Erwin Olaf (NL, 1959) and his art implicitly visualises the unspoken, the overlooked, which typically resists easy documentation. Olaf's trademark is to address social issues, taboos and bourgeois conventions within the framework of a highly stylised and cunning mode of imagery. With the aid of his razor-sharp aesthetic intuition, Olaf purposely conceals his themes so that the viewer unconsciously and initially accepts the concealment found in his photo series. Yet in the end, his unconventional style never fails to deliver dramatic visual and emotional impact. Mixing photo journalism with studio photography, Olaf emerged on the international art scene in 1988, when his series Chessmen was awarded the first prize in the Young European Photographer competition.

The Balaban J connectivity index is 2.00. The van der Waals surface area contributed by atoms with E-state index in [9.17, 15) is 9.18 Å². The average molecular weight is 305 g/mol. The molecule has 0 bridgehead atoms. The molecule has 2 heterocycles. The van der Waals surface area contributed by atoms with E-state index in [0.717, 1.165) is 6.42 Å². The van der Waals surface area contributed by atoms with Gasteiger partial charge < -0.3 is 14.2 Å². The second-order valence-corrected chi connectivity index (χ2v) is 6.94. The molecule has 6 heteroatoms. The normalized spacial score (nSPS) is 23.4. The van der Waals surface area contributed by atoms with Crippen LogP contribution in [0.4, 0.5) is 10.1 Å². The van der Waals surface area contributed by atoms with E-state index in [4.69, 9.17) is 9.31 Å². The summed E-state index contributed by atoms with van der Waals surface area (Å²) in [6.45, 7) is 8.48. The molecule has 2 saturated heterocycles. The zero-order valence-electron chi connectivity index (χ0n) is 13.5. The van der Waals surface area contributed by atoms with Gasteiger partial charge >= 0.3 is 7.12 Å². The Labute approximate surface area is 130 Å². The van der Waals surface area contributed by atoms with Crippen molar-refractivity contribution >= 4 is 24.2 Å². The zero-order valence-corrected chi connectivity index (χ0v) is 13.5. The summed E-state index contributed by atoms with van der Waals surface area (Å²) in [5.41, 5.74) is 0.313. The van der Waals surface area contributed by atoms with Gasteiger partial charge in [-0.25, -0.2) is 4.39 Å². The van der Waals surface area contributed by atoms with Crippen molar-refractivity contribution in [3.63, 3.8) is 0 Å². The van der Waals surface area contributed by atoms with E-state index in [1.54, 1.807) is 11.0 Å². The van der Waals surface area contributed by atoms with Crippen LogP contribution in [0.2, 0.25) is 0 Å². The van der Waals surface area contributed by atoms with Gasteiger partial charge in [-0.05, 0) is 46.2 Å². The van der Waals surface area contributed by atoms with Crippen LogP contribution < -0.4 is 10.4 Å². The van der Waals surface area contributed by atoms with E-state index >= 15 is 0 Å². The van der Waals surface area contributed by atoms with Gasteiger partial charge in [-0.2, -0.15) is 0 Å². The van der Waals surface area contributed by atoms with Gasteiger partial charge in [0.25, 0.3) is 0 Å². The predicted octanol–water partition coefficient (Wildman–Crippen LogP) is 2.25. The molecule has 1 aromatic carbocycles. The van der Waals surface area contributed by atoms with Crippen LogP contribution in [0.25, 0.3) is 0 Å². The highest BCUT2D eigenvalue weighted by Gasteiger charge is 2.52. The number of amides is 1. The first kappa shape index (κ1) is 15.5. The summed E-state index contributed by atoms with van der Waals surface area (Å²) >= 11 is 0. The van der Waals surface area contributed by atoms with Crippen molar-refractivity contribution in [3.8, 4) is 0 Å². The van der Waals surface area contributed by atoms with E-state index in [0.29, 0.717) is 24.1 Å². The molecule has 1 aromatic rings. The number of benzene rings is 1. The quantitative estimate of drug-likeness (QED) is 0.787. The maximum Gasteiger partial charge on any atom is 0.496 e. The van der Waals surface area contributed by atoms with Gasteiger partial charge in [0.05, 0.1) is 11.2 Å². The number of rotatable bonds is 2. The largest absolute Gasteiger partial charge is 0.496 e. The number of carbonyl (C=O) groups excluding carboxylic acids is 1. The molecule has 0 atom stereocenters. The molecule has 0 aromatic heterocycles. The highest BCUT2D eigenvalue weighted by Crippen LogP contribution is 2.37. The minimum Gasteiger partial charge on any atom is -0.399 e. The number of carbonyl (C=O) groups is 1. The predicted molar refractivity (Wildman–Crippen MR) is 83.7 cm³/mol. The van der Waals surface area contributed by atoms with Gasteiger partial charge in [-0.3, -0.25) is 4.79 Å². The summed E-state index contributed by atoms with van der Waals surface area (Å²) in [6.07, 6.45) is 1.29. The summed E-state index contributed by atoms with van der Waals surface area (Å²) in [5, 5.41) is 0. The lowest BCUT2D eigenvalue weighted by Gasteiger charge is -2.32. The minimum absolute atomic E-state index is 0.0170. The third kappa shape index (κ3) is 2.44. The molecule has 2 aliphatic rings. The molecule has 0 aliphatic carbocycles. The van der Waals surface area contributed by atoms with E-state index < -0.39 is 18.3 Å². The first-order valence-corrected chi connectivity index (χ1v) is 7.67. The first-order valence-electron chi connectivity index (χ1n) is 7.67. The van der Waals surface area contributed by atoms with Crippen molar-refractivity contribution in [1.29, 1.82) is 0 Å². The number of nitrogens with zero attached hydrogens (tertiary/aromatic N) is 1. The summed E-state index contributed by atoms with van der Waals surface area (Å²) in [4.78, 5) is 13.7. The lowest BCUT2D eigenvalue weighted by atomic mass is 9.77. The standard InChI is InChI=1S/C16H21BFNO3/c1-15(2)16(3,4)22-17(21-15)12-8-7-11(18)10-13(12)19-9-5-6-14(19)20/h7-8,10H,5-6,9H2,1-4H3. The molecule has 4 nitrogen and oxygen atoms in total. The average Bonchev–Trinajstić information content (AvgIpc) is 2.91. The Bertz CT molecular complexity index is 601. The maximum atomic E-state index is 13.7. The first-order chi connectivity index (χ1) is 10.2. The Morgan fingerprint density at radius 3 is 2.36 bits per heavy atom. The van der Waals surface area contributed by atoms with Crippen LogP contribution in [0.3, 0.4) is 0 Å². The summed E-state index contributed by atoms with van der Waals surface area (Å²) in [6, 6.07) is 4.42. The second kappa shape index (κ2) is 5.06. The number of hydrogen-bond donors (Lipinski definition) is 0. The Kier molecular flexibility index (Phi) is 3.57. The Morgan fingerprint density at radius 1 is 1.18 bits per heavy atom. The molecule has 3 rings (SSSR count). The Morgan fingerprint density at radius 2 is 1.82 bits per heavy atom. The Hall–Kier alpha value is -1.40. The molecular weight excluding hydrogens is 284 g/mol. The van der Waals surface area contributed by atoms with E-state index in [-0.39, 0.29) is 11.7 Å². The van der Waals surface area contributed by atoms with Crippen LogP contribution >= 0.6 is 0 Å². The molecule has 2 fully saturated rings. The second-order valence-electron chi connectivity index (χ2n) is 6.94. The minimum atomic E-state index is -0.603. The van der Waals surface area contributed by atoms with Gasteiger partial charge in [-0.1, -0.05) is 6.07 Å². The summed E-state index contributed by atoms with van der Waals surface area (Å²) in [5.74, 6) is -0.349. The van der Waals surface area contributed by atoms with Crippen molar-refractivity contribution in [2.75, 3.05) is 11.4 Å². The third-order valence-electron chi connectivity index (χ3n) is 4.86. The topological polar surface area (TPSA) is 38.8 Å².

In his new series Shanghai, Olaf aims to deconstruct the complicated inner thoughts of young Asians dealing with expansionism. The portraits and scenes can be understood as his impression of the everlasting but declining significance of kinship ties and the power of patronage.